Mr. Cook’s decision is unlikely to have any major impact on Apple’s global business, said business analysts and professors. No business executive of Mr. Cook’s stature has ever done something like this before. And while laws legalizing same-sex marriage are sweeping places like the United States, Latin America and Europe, gay rights advocates are still struggling to secure basic protections in Asia, where Apple generated 27 percent of its revenue in the fourth quarter.

 

"Throughout my professional life, I’ve tried to maintain a basic level of privacy," he says. "I come from humble roots, and I don’t seek to draw attention to myself. Apple is already one of the most closely watched companies in the world, and I like keeping the focus on our products and the incredible things our customers achieve with them." He continues, "At the same time, I believe deeply in the words of Dr. Martin Luther King, who said: Life’s most persistent and urgent question is, What are you doing for others? I often challenge myself with that question, and I’ve come to realize that my desire for personal privacy has been holding me back from doing something more important. That’s what has led me to today."

 

 

"For years, I’ve been open with many people about my sexual orientation, " he explains. "Plenty of colleagues at Apple know I’m gay, and it doesn’t seem to make a difference in the way they treat me. Of course, I’ve had the good fortune to work at a company that loves creativity and innovation and knows it can only flourish when you embrace people’s differences. Not everyone is so lucky." "While I have never denied my sexuality, I haven’t publicly acknowledged it either, until now. So let me be clear: I’m proud to be gay, and I consider being gay among the greatest gifts God has given me."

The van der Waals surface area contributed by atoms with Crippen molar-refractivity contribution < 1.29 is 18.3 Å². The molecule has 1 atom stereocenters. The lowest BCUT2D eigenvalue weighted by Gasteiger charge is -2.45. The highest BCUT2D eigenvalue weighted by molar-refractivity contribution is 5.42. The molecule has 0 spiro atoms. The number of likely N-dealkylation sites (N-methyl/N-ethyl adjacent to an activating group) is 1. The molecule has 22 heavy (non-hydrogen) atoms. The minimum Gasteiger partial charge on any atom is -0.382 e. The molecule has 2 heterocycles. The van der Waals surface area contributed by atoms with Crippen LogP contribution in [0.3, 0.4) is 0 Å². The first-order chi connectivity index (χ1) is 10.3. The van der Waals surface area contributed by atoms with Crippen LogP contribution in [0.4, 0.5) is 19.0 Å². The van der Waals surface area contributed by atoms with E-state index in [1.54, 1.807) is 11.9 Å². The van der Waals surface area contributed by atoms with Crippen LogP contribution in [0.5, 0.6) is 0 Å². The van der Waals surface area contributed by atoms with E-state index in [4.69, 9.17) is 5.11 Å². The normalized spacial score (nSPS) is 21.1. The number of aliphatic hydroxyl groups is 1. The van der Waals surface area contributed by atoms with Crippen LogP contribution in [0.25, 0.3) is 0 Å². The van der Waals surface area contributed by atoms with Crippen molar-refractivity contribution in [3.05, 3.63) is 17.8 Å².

Tim Cook's revelation comes just days after he advocated on behalf of LGBTQ rights in his home state of Alabama. "Alabama is still too slow on equality for the LGBTQ community," he said, per the Associated Press, while calling for laws protecting people based on sexual orientation and gender identity. "Under the law, citizens of Alabama can still be fired based on their sexual orientation. We can't change the past, but we can learn from it and we can create a different future." "As a state, we took too long to steps toward equality," he said. "We were too slow on equality for African-Americans. We were too slow on interracial marriage, and we are still too slow for the equality for the LGBTQ community." Cook's sexuality has been a point of speculation for quite some time. Gawker reported that Cook was gay back in 2011 before he succeeded Steve Jobs. Since then, Cook himself has seemingly dropped hints about his sexuality. In 2013, during a speech about human rights at Auburn University Cook discussed the discrimination he faced as a young person.